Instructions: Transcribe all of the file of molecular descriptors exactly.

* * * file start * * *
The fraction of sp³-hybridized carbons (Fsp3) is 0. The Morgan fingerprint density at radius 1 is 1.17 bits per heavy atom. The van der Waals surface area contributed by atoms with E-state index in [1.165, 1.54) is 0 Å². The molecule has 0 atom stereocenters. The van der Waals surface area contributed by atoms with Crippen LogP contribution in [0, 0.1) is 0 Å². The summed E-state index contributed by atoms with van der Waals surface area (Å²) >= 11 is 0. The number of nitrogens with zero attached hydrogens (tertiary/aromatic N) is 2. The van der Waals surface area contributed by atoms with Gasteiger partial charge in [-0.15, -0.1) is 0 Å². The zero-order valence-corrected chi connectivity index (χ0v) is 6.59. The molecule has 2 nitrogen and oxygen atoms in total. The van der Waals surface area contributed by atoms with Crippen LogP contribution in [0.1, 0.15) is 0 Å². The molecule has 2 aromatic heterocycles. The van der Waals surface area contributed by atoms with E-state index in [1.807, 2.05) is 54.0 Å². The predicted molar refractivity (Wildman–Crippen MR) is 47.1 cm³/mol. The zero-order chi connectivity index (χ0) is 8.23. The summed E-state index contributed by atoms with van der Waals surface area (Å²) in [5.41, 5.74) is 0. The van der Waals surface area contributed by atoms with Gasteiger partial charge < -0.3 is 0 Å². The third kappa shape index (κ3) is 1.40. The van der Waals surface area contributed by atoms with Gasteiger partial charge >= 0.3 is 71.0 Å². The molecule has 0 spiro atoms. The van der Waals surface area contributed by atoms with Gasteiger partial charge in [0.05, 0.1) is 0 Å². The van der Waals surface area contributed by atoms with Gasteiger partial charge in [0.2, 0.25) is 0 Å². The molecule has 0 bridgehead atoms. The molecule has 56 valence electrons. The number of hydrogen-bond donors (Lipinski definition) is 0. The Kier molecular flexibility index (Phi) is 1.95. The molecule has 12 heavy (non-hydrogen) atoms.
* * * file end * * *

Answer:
The fraction of sp³-hybridized carbons (Fsp3) is 0. The Morgan fingerprint density at radius 1 is 1.17 bits per heavy atom. The van der Waals surface area contributed by atoms with E-state index in [1.165, 1.54) is 0 Å². The molecule has 0 atom stereocenters. The van der Waals surface area contributed by atoms with Crippen LogP contribution in [0, 0.1) is 0 Å². The summed E-state index contributed by atoms with van der Waals surface area (Å²) >= 11 is 0. The number of nitrogens with zero attached hydrogens (tertiary/aromatic N) is 2. The van der Waals surface area contributed by atoms with Gasteiger partial charge in [-0.15, -0.1) is 0 Å². The zero-order valence-corrected chi connectivity index (χ0v) is 6.59. The molecule has 2 nitrogen and oxygen atoms in total. The van der Waals surface area contributed by atoms with Crippen LogP contribution in [0.1, 0.15) is 0 Å². The molecule has 2 aromatic heterocycles. The van der Waals surface area contributed by atoms with E-state index in [1.807, 2.05) is 54.0 Å². The predicted molar refractivity (Wildman–Crippen MR) is 47.1 cm³/mol. The zero-order chi connectivity index (χ0) is 8.23. The summed E-state index contributed by atoms with van der Waals surface area (Å²) in [5.41, 5.74) is 0. The van der Waals surface area contributed by atoms with Gasteiger partial charge < -0.3 is 0 Å². The third kappa shape index (κ3) is 1.40. The van der Waals surface area contributed by atoms with Gasteiger partial charge >= 0.3 is 71.0 Å². The molecule has 0 spiro atoms. The van der Waals surface area contributed by atoms with Gasteiger partial charge in [0.05, 0.1) is 0 Å². The van der Waals surface area contributed by atoms with Gasteiger partial charge in [0.2, 0.25) is 0 Å². The molecule has 0 bridgehead atoms. The molecule has 56 valence electrons. The number of hydrogen-bond donors (Lipinski definition) is 0. The Kier molecular flexibility index (Phi) is 1.95. The molecule has 12 heavy (non-hydrogen) atoms.